We trolled diligently but failed to hook a single fish of note on the snaking Cashel River and we were not alone, we heard of nobody else having any success. The Cashel flows sedately through the flat lands between Ballyvary and the village of Park, home to shoals of fat Roach and Perch, numerous toothy Pike, a few large trout and our quarry the Atlantic Salmon. Only the roach thrived this summer and the solid, silvery salmon failed to appear at all.

A stretch of the Cashel river

The Cashel is about as far from your classic salmon river as it is possible to get. The wide, shallow runs interspersed with holding pools so beloved by generations of fishers on the Dee or Tweed are replaced by a narrow, deep channel which barely changes pace as it wends between the tussocks of bog grass. The channel was straightened and deepened by the OPW many years ago with the aim of reducing flooding. It could be argued this has been a success as the low lying flat lands drained and became fields where they had once been wild bog, full of birds and animals of all descriptions. Now they are sterile fields full of grass to feed cows and sheep. The land still floods sometimes but not as often as it used to, that water now runs off fast and causes flooding further downstream. The bird song stopped when the diggers turned off their diesels and clanked off on flatbeds to their next place of destruction. The salmon fishing has never recovered from this act of government sponsored thuggery and these days a small number of springers nose up the Cashel in high water followed by a trickle of grilse if there are any summer spates. From June onwards the river is pretty much unfishable due to dense weed growth caused by agricultural run off.

the hills of the Windy Gap in the distance, the Cashel meanders through the level lands into Lough Cullin

For all its unlovelyness this small river draws us back each year because in the past it was productive. We managed a few salmon each season and there were always those autumn days when we boated pike after pike. Not this year though. The salmon never did run the river and even the pesky pikes were absent. We tried it a few times on days when the conditions were good  and all our senses told us we should be contacting fish but the rods did not bend nor the reels screech. Shimmering spoons wobbled and weaved enticingly through the murky water but we would have been as well propping up a bar with pints of black porter to sup. We blanked again and again.

Not catching fish is the norm for us anglers. Hours slip past without anything much happening. We accept this because we anticipate the rare moments when a fish does bite. It’s that hope which is a vital but oft unspoken spur which keeps us fishing. Without hope we would not bother to fish. This season the flame of hope flickered and died on the banks of the Cashel amid the flat, silent fields. It feels like we have just done too much damage and there are not enough unfettered green spaces remaining.

Will we bother to fish the Cashel next season? At this stage we don’t think so. The hope which has been eroding since February doesn’t simply regenerate and the endless disappointments can’t be erased from the memory banks. Angling is all about hope and the belief that a fish will take your fly or bait at some point but that has been stretched to the limits of credulity this year on the Cashel river. Some late runners will swim up the river now the season is closing and the next spate will see them leap the falls at Carrowkeel as they head for the spawning redds. I doubt there are enough of them though to see the fortunes of this quirky fishery turned around.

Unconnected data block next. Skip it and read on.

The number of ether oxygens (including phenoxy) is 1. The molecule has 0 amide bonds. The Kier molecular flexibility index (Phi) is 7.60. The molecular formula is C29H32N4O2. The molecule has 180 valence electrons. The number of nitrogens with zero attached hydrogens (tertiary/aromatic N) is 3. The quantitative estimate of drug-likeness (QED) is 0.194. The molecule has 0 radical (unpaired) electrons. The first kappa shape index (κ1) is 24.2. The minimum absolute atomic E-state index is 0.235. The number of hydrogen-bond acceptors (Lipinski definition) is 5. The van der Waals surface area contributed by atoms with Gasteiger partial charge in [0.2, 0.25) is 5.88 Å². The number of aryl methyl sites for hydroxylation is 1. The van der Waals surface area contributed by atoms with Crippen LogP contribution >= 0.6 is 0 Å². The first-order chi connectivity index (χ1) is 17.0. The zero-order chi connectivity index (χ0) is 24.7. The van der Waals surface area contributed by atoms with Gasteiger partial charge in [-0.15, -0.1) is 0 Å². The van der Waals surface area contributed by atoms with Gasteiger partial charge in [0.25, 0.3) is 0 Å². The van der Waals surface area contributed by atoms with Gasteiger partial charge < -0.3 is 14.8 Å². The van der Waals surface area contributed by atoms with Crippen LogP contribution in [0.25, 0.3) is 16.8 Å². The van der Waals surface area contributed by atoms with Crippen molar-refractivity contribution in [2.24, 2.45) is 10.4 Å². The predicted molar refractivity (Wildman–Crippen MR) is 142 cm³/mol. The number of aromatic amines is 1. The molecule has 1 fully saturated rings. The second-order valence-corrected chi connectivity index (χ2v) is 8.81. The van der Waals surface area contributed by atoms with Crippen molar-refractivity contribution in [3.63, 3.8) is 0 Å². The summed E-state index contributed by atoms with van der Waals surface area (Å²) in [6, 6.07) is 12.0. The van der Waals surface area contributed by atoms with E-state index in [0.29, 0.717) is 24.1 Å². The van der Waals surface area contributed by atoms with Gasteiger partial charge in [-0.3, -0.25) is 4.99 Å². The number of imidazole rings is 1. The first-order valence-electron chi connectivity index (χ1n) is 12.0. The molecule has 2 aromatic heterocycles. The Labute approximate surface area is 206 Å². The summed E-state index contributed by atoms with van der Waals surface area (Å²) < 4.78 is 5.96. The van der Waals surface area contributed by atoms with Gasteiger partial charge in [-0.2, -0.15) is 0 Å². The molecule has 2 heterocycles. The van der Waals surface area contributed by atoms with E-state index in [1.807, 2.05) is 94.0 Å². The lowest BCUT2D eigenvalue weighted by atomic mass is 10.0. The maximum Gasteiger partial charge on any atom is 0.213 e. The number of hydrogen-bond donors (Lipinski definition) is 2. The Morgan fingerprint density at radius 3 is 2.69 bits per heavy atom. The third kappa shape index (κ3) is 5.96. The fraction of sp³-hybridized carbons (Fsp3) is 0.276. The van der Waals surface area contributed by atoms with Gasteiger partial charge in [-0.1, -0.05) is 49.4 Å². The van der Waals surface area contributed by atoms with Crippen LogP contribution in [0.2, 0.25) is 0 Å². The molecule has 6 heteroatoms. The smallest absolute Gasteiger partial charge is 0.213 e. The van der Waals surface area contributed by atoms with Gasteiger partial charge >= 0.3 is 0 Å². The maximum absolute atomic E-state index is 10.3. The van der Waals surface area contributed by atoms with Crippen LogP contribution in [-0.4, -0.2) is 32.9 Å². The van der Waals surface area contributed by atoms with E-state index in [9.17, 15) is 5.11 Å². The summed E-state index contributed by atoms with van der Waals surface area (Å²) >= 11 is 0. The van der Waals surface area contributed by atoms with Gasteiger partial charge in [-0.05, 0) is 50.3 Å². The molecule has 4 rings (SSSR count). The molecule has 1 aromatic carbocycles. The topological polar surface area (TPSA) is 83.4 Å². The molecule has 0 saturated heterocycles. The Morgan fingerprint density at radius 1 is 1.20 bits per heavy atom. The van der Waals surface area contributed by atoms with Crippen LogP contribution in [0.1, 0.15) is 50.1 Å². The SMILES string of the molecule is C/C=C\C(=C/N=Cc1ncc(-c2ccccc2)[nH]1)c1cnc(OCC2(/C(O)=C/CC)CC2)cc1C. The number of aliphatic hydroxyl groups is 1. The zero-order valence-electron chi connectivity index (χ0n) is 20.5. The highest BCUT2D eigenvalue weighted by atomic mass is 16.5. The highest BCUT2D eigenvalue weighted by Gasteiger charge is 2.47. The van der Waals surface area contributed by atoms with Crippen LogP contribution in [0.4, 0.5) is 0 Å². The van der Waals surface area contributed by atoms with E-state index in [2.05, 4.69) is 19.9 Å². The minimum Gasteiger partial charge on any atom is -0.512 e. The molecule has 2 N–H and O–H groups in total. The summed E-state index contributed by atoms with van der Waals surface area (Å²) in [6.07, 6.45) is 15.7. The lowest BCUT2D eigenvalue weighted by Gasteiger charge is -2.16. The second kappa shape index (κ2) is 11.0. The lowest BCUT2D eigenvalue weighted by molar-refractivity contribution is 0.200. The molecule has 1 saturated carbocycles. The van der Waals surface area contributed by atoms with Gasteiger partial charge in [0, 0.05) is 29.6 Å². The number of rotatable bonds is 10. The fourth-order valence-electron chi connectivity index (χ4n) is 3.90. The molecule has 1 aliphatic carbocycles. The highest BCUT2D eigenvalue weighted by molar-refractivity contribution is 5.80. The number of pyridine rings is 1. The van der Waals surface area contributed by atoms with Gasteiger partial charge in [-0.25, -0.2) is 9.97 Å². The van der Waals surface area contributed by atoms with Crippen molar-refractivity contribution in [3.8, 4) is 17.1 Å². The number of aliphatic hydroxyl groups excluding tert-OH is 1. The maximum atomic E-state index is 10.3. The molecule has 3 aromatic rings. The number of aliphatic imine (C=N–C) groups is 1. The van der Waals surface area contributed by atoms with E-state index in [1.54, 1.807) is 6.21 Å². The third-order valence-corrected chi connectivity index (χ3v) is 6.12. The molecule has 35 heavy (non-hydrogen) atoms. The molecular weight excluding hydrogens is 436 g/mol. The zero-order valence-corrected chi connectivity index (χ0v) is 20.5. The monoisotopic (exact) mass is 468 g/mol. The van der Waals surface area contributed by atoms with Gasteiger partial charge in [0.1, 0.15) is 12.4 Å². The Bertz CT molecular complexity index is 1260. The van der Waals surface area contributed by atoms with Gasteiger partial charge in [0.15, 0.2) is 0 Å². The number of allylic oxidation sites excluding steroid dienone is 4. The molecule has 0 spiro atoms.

Yesterday was a better day than the one before with only a couple of stumbles. A dizziness descended for maybe 20 minutes in the morning but it cleared it before anyone but me noticed. I am getting better!

Here is James McMurtry singing about another desolate flat landscape.

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Fishing in Ireland, Pike, salmon fishing, trout fishing

Around Conn and Cullin

Just some bits and pieces from the Conn/Cullin area to give you a feel for this part of Ireland. Let’s kick off with some figures shall we?

  • The Conn/Cullin catchment drains roughly 800 square miles of north County Mayo
  • Conn is a big lough, it covers roughly 48 km2 and has a maximum depth of 40 metres
  • Cullin, which sits to the south of Conn, covers just over 10 km2

The loughs are joined by a cut which replaced the old river and this is spanned by a bridge on the R310 road. The village of Pontoon is situated on the narrow isthmus which separates the two bodies of water. Two hotels in the village are currently both closed. There were hopes that at least Healy’s would open again next year but the existing building may have to be demolished and a new one built.

Healy’s hotel, Pontoon

The Pontoon Bridge hotel changed hands last year but it too is still shut. The local economy badly needs both of these hotels to open up.

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The water level on Lough Conn was lowered by 1.83 m (6 feet) in the autumn of 1966 as part of the Moy Arterial Drainage Scheme. There is a general opinion in the area that this scheme had a negative effect on fish stocks in both loughs.

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the Lough Conn drainage area

In Irish folklore these loughs were created when the Celtic hero, Fionn MacCumhaill was out hunting boar with his two hounds named Conn and Cullin. The dogs were chasing a boar when water began gushing from the boar’s feet. The chase went on for days but eventually the steady flow of water from the boar drowned the poor dogs while simultaneously forming two lakes: Conn and Cullin.

The huge bulk of Nephin towers over Conn

pontoon